San Diego residents, and their Southern California neighbors, must be ready for blunt civic conversations after the last brutal fire is...
San Diego residents, and their Southern California neighbors, must be ready for blunt civic conversations after the last brutal fire is extinguished and the ash settles.
It is time to get real about substantial investments in fire suppression and adopting broad, tough water-conservation measures. After the 2003 conflagrations, local voters refused to beef up San Diego’s firefighting capabilities. Nasty, lingering drought conditions compounded the damage from the current fires, and the city is still hemming and hawing about the regulatory prospects of brown lawns.
Blistering Santa Ana winds add to the lethality of the huge fires. Those winds will return whether or not the state and local fire services learn to better coordinate their efforts. Local news coverage and editorial comment echo the turf wars.
Look at the role of lax land-use planning in the fires. If homes are snugged up against areas with a history of trouble, they might as well name the subdivisions Rancho Kindling and expect the worst.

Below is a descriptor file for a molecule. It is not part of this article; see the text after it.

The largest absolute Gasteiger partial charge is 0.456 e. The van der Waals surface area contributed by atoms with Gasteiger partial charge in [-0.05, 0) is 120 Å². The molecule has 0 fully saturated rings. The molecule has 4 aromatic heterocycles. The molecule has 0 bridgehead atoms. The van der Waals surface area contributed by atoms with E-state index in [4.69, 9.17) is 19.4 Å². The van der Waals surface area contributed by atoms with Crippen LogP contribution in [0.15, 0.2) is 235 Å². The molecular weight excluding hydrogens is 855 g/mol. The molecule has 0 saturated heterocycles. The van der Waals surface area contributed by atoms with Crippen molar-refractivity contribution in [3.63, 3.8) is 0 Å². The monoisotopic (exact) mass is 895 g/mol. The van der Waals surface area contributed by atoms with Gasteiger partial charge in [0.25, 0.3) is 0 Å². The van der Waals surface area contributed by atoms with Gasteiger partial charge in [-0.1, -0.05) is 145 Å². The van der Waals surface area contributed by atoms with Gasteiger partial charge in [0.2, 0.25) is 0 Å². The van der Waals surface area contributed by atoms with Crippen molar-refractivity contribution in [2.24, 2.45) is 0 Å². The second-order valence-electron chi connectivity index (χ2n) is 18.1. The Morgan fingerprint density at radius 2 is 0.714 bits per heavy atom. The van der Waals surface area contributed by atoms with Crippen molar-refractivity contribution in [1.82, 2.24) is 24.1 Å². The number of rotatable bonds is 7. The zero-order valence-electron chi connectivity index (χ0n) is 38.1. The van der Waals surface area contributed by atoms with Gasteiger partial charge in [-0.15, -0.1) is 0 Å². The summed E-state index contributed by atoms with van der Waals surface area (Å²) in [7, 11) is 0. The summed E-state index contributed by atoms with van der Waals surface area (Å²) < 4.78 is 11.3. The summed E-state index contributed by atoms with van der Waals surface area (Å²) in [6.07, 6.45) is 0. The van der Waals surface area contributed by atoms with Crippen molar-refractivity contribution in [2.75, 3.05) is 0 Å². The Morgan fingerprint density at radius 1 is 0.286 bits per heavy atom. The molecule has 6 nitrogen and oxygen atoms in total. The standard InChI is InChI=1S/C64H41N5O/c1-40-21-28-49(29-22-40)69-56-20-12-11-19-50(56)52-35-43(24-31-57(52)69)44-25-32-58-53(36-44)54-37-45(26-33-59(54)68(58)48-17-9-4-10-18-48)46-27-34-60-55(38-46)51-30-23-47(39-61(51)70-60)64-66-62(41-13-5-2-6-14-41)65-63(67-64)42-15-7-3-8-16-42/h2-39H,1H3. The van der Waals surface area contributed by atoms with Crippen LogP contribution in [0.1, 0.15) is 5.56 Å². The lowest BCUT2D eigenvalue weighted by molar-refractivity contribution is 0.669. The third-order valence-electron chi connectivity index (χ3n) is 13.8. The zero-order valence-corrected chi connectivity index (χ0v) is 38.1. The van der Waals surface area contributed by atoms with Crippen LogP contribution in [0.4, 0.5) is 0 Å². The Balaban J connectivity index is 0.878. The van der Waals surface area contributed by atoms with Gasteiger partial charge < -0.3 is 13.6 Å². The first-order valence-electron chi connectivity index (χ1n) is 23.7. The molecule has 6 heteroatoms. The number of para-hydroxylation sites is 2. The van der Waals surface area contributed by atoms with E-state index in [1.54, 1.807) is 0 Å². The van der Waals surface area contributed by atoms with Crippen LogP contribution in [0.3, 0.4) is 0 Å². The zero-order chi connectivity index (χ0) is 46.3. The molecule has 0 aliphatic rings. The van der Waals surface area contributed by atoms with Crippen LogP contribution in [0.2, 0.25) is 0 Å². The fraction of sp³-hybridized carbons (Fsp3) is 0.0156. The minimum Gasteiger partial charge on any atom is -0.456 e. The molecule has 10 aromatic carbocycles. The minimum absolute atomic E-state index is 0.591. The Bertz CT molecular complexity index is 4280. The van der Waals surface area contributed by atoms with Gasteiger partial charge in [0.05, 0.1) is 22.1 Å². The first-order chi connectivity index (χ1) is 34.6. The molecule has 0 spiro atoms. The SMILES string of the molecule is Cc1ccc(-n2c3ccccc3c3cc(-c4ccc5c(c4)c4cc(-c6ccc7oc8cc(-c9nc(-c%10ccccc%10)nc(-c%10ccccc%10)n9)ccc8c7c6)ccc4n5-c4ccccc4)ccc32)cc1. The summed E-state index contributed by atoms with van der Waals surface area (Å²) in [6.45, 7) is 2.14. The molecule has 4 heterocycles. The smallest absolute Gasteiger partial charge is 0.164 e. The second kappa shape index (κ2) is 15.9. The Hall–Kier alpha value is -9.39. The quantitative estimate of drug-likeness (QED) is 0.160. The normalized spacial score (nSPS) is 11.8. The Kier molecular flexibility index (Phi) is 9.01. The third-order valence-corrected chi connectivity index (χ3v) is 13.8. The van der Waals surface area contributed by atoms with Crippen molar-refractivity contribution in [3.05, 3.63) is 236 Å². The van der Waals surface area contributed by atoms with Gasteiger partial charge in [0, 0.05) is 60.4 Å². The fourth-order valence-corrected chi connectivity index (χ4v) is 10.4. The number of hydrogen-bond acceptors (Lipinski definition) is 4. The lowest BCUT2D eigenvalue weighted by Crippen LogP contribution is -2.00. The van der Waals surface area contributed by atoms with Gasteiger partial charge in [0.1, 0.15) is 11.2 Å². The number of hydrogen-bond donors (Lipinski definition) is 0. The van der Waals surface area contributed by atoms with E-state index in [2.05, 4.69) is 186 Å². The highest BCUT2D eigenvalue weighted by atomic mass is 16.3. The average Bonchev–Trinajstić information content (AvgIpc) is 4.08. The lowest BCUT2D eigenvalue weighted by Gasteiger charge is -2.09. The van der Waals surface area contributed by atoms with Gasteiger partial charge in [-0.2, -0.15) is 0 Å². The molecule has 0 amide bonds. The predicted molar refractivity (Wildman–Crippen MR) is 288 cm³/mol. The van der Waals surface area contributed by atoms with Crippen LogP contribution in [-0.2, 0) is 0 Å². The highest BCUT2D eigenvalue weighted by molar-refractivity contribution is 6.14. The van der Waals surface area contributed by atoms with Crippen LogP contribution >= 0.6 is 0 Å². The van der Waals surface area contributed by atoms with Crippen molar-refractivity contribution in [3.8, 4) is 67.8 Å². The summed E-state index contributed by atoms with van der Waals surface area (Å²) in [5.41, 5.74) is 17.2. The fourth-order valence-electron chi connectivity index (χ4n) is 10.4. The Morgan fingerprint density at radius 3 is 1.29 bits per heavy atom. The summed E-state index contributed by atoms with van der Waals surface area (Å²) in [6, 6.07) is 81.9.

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Homeowners will bear a measure of responsibility. Since 2005, state law has required that homes have a 100-foot defensible barrier, according to The San Diego Union-Tribune.
Thinning trees where residential development and forests abut may have to be accepted over environmental protests — same with reconciling the need for controlled burns and air-pollution regulations. The apparent alternative to relative wisps of smoke would be fires with names like Witch, Harris and Buckweed, which have incinerated 198,000, 81,000 and 38,000 acres, respectively.
Southern California has to take remedial action for past poor planning, and not repeat the actions that now regularly force evacuations ahead of walls of flames. How many times will the region explode in flames before it acts to reduce the threat?
A common denominator for more and more of the nation is drought. Check out maps at the Web site of the University of Washington Climate Impacts Group (such as www.drought.unl.edu/dm/monitor.html). The arid West is hardly alone. The Southeast United States is in the grip of horrific conditions.
We in the soggy Pacific Northwest are not immune, and need to ramp up our own civic introspection. Climate change and warmer weather are melting snowpack faster and will not allow the region to store water in the mountains for humans and fish. East of the mountains, the state had what officials describe as a light fire season — and it still claimed tens of thousands of acres.